More broadly, banks, fintech companies, and technology firms are all exploring the use of innovative technologies to enhance payments efficiency, expand financial inclusion, speed up settlement flows, and reduce end-user costs. Digital currencies, including central bank digital currencies (CBDCs), present opportunities but also risks associated with privacy, illicit activity, and financial stability. The introduction of Bitcoin and the subsequent emergence of stablecoins with potentially global reach, such as Facebook’s Libra, have raised fundamental questions about legal and regulatory safeguards, financial stability, and the role of currency in society. This prospect has intensified calls for CBDCs to maintain the sovereign currency as the anchor of the nation’s payment systems. Moreover, China has moved ahead rapidly on its version of a CBDC.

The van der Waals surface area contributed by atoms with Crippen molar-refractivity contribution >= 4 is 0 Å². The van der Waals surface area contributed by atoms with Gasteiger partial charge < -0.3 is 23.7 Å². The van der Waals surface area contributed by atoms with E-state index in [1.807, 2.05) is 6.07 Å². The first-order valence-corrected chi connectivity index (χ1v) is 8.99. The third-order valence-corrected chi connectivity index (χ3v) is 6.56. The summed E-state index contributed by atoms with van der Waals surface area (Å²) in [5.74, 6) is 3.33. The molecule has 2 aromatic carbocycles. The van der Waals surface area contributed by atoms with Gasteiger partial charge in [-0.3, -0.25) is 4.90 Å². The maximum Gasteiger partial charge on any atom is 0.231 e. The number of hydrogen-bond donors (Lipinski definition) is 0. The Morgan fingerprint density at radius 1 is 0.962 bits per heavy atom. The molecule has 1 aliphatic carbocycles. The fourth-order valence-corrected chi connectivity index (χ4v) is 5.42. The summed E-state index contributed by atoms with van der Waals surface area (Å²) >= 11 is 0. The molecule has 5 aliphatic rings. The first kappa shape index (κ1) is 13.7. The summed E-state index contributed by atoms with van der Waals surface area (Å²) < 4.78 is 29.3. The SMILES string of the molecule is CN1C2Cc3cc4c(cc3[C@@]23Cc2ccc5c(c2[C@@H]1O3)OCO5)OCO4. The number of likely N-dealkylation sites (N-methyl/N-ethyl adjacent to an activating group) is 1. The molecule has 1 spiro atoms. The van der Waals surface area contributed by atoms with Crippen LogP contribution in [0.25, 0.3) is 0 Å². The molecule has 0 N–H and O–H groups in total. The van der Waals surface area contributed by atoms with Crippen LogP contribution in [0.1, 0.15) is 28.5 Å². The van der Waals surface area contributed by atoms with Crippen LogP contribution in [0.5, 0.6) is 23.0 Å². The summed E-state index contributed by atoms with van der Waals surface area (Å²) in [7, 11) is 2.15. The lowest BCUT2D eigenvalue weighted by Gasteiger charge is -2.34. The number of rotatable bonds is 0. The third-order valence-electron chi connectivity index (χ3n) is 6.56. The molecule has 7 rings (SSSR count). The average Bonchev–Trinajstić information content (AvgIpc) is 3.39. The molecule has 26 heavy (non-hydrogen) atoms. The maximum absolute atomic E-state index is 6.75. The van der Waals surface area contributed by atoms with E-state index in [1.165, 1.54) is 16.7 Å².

The bill further adds that the proposed Digital Dollar Wallet “shall provide functionality and service levels no less favorable than those that the member bank offers for its existing transaction accounts, including with respect to debit cards, automated teller machines, online account access, automatic bill-pay, mobile banking, customer service, and such other services as the Board of Governors of the Federal Reserve System determines appropriate in the public interest, provided that digital dollar wallets shall not include overdraft coverage.”
Unlike charges on traditional bank accounts, Digital dollar wallets will not be subject to any account fees, minimum balances, or maximum balances, and shall pay interest at a rate, not below the greater of the rate of interest on required reserves and the rate of interest on excess reserves.
So, what does it all mean for Bitcoin, the world’s most popular cryptocurrency, and other digital currencies? Currently, some of the big obstacles to Bitcoin’s mainstream adoption are volatility and lack of government backing. The creation of Digital Dollar Wallet by the Federal Reserve coupled with backing from institutional investors could accelerate the adoption of Bitcoin in 2021 and beyond.